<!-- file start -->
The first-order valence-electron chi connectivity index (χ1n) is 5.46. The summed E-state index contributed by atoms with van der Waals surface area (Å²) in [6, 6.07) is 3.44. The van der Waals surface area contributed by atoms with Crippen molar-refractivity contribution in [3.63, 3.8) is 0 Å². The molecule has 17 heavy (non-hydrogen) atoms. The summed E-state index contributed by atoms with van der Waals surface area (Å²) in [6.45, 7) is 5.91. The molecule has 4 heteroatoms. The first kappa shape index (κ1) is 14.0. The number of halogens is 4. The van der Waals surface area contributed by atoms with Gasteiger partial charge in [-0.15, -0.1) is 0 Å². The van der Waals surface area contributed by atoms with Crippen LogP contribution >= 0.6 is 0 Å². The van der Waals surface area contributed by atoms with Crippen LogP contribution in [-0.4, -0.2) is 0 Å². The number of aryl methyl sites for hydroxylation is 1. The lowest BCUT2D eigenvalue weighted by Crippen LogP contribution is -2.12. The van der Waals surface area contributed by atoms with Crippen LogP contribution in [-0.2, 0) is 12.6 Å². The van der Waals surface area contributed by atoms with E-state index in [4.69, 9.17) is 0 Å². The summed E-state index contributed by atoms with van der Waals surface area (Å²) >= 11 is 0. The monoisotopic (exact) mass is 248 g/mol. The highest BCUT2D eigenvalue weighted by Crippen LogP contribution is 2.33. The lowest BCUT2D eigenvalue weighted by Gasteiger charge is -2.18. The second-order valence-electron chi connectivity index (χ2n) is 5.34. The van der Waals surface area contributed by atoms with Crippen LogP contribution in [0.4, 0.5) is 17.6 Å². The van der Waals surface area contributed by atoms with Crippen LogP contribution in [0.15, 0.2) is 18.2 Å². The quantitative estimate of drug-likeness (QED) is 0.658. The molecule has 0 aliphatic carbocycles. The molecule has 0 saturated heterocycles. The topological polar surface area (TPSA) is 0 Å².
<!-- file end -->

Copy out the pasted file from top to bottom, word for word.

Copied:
The first-order valence-electron chi connectivity index (χ1n) is 5.46. The summed E-state index contributed by atoms with van der Waals surface area (Å²) in [6, 6.07) is 3.44. The van der Waals surface area contributed by atoms with Crippen molar-refractivity contribution in [3.63, 3.8) is 0 Å². The molecule has 17 heavy (non-hydrogen) atoms. The summed E-state index contributed by atoms with van der Waals surface area (Å²) in [6.45, 7) is 5.91. The molecule has 4 heteroatoms. The first kappa shape index (κ1) is 14.0. The number of halogens is 4. The van der Waals surface area contributed by atoms with Gasteiger partial charge in [-0.15, -0.1) is 0 Å². The van der Waals surface area contributed by atoms with Crippen LogP contribution >= 0.6 is 0 Å². The van der Waals surface area contributed by atoms with Crippen LogP contribution in [-0.4, -0.2) is 0 Å². The number of aryl methyl sites for hydroxylation is 1. The lowest BCUT2D eigenvalue weighted by Crippen LogP contribution is -2.12. The van der Waals surface area contributed by atoms with Crippen LogP contribution in [-0.2, 0) is 12.6 Å². The van der Waals surface area contributed by atoms with E-state index in [4.69, 9.17) is 0 Å². The summed E-state index contributed by atoms with van der Waals surface area (Å²) >= 11 is 0. The monoisotopic (exact) mass is 248 g/mol. The highest BCUT2D eigenvalue weighted by Crippen LogP contribution is 2.33. The lowest BCUT2D eigenvalue weighted by Gasteiger charge is -2.18. The second-order valence-electron chi connectivity index (χ2n) is 5.34. The van der Waals surface area contributed by atoms with Crippen LogP contribution in [0.4, 0.5) is 17.6 Å². The van der Waals surface area contributed by atoms with Crippen LogP contribution in [0.15, 0.2) is 18.2 Å². The quantitative estimate of drug-likeness (QED) is 0.658. The molecule has 0 aliphatic carbocycles. The molecule has 0 saturated heterocycles. The topological polar surface area (TPSA) is 0 Å².